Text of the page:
Conferences always represent an opportunity for invited speakers, especially the CIOs and other senior executives of key agencies, to strut their stuff about the achievements of a particular project.
Such was the case at this week’s 3rd annual Technology in Government & the public service, held in Canberra.
Two presentations especially stood out: John Wadeson (Deputy CEO & CIO of Centrelink) spoke about how service demand is shaping the use of technology in service delivery and Ben McDevitt, Chief Executive of CrimTrac, gave a case study covering the National Police Reference System (NPRS).
Wadeson focused on:
- the shift to on-line services by Centrelink clients, whether via web of telephone – the latter using innovative voice recognition authentication;
- the rapid adoption of digitisation – scanning data from forms data where these are lodged and;
- the deployment of mobile services, highlighting Centrelink’s deployments in emergency situations such as Cyclone Larry, the Queensland floods and most recently the Victorian bushfires.
It is clearly evident a key outcome of the application of ICT in response to service demand is faster, more responsive service delivery by Centrelink. Wadeson made the point that when Cyclone Larry hit North Queensland, the Minister of the day promised relief payments would be made by Centrelink “within a week”. Following the Victorian bushfires the expectation (and delivery) was just days and sometimes hours.
McDevitt demonstrated how ‘joined up’ information sharing between Australia’s police forces enables the rapid provision of identification information. Criminal history and missing persons can be made available to all on-duty officers within around 90 seconds using mobile terminals. This is transforming police work. Especially in remote areas where access previously demanded long travel to gain access to facilities back at a police station.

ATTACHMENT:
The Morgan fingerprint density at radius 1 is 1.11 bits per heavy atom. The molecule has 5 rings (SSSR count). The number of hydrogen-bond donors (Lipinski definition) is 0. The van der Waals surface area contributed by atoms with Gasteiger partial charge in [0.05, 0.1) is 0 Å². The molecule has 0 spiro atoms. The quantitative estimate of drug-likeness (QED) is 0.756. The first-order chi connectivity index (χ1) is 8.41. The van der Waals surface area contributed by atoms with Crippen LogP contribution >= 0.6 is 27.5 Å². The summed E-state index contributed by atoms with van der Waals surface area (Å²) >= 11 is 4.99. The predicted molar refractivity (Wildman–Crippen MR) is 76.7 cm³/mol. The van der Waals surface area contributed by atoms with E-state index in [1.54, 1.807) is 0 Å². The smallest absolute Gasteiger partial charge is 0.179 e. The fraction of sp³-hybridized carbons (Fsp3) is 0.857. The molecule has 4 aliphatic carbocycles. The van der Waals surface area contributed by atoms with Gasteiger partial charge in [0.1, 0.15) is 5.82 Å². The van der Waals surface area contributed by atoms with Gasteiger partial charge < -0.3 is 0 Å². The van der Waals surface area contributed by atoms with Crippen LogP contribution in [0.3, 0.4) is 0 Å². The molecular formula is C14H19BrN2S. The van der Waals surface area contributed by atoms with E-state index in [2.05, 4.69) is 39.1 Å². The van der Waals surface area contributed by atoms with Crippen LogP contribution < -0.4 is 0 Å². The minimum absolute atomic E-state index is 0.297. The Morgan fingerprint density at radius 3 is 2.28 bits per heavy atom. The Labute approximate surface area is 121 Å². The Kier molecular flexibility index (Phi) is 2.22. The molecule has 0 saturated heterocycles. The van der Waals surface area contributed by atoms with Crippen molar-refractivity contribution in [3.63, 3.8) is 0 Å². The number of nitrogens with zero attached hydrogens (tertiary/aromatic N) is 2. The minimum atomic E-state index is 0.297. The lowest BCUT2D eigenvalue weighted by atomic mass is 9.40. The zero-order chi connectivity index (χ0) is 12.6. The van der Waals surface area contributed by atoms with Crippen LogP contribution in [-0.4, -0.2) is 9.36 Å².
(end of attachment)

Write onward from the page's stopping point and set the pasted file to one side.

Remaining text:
However in both cases, the presentations continue to miss a key point – one that was also highlighted by Sir Peter Gershon in his review: effective measurement of benefits from technology. In both examples, there are clear productivity gains – using fewer inputs to produce more and better outputs. There are also stakeholder benefits in terms of service delivery faster, where and when needed (although criminal stakeholders will dispute this!).
Yet, these don’t appear measured in any concerted way.
The problem is that in the absence of effective benefit measurement neither the general productivity claims nor the benefits that the investment business case was built upon can be confirmed. This makes it all the harder for proponents of technology projects to make their case for public sector investment.
So often, success is easy to see but hard to quantify. Yet, that is the challenge to public sector agencies and their suppliers alike. Without this focus, business cases will be weak, investments will be denied and, in a wider sense, the ICT industry will continue to struggle in identifying and justifying its contribution to productivity growth and to the economy.